To be perfectly honest, I don't deserve more of Him. Granted, none of us do, but looking at my life, my habits, my passions, I almost believe that God should withhold himself until I learn to get serious.
Why He's given me this much, when I've done so little, is beyond me. But it does make me wonder....
If I've got this much, when I've been so foolish, and done so little...
Great God, what would happen if I got serious?

4 comments:

SLW said...

Would anything more happen? If grace is the underlying principle upon which God relates to humankind, why would we expect our efforts (works) to effect at all what God gives to us freely without merit? Just a thought.

flyawaynet said...

God is merciful, and full of grace, but when Christ walked the earth, the people that spent time in His presence, seeing all the miracles, having a daily relationship with Christ were the ones that phyically walked away from their fishing boats, their tax collector table, their families. Their heart made a decision, and the action followed it, and their lives were never the same because of it.

He could simply bestow on us an amazing relationship, faith, power, wisdom. But He is the Master that gives portions of talents to see what his servants will DO with them.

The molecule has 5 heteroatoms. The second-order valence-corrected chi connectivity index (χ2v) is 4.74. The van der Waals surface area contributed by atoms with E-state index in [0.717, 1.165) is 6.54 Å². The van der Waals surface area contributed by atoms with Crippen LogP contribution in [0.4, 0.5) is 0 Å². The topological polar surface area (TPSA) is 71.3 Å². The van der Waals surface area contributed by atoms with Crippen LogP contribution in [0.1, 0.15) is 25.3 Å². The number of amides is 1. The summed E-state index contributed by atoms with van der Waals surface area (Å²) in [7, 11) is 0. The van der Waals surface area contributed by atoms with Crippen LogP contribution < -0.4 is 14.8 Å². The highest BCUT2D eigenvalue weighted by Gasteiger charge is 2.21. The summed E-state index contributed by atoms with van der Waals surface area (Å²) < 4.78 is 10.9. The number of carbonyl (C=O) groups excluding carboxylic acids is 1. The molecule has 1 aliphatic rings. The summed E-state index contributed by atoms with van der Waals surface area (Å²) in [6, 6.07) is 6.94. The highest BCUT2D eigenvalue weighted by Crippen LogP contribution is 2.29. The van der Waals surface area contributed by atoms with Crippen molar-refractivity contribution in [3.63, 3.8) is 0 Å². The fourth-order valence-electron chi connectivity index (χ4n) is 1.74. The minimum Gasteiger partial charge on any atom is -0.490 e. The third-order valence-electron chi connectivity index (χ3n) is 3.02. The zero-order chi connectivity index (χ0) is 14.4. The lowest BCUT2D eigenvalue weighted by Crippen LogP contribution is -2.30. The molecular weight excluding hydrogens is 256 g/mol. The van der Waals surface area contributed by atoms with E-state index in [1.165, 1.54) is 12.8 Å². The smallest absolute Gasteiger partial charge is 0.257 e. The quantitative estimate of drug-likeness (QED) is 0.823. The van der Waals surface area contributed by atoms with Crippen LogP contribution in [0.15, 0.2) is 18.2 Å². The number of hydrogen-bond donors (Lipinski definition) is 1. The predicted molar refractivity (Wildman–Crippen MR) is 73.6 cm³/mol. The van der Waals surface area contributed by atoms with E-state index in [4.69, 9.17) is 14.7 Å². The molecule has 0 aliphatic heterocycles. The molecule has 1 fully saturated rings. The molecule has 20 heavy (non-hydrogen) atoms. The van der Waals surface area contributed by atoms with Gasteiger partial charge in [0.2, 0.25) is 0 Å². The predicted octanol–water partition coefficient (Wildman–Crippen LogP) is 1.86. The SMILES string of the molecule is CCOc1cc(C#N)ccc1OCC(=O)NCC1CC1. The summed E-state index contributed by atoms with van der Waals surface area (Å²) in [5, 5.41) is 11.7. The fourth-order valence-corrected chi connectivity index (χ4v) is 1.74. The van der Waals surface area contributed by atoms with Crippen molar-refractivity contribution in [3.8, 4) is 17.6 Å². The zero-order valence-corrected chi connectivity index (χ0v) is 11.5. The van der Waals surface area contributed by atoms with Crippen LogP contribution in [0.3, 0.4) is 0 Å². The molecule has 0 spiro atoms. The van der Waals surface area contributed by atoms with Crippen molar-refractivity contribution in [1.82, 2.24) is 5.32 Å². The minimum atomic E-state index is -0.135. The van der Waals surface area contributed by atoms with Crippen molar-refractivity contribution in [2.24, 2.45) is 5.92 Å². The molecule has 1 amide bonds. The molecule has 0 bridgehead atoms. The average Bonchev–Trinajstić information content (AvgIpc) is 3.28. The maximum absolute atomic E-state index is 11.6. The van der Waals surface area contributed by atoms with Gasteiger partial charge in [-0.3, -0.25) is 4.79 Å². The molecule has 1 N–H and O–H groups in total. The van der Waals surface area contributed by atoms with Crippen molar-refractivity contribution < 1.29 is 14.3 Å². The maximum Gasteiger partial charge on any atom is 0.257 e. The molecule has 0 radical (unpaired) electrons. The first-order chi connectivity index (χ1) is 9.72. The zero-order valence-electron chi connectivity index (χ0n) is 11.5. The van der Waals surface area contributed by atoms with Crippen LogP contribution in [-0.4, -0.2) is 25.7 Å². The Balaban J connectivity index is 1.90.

Those that handled their talents wisely, not only gained the interest earned off the talents they already had, but also received more from the Master.
But the servant that stuffed it under his mattress and watched MASH reruns all weekend didn't see any growth to the talents, and received a curse from the Master.

I believe my actions make a difference. But at the same time, I do not believe in works based salvation. It may be hard to explain, and look contradicting, but it's not.

One Sided said...

Note to SLW : Most of the work of works is to make a change in us. Sometimes it just happens to benefit others as well.

I am frequently asked why I enjoy yard work. You ahve covered most. But I discovered that it is great alone time. No one runs over to chat while you are cutting grass or pulling weeds, or well just about any of those needed daily task. But in addition to the feeling of accomplishment and the physical workout, it is the time to talk with God.
It also helps work out frustrations.

SLW said...

We do find God when we have searched for him with all our heart (Jeremiah 29:12-13). God works in us through the partnership of faith. It not so much the seriousness of our efforts (i.e. if I only prayed this much more often, or fasted this much longer, or studied this much deeper) as much as it is the trust and longing in our hearts (i.e. faith) when we reach out to Him. None of the famous examples of the godly in scripture were monks, but they all were examples of faith (Hebrews 11) who walked humbly with God (Micah 6:8). It's never about proving something to God in order to get more of Him; it's always about doing all that we do unto the glory of God, knowing He is always with us. What we do matters, who we do it with matters more. In the midst of it all, the God of all grace (1 Peter 5:10) makes us strong and steadfast.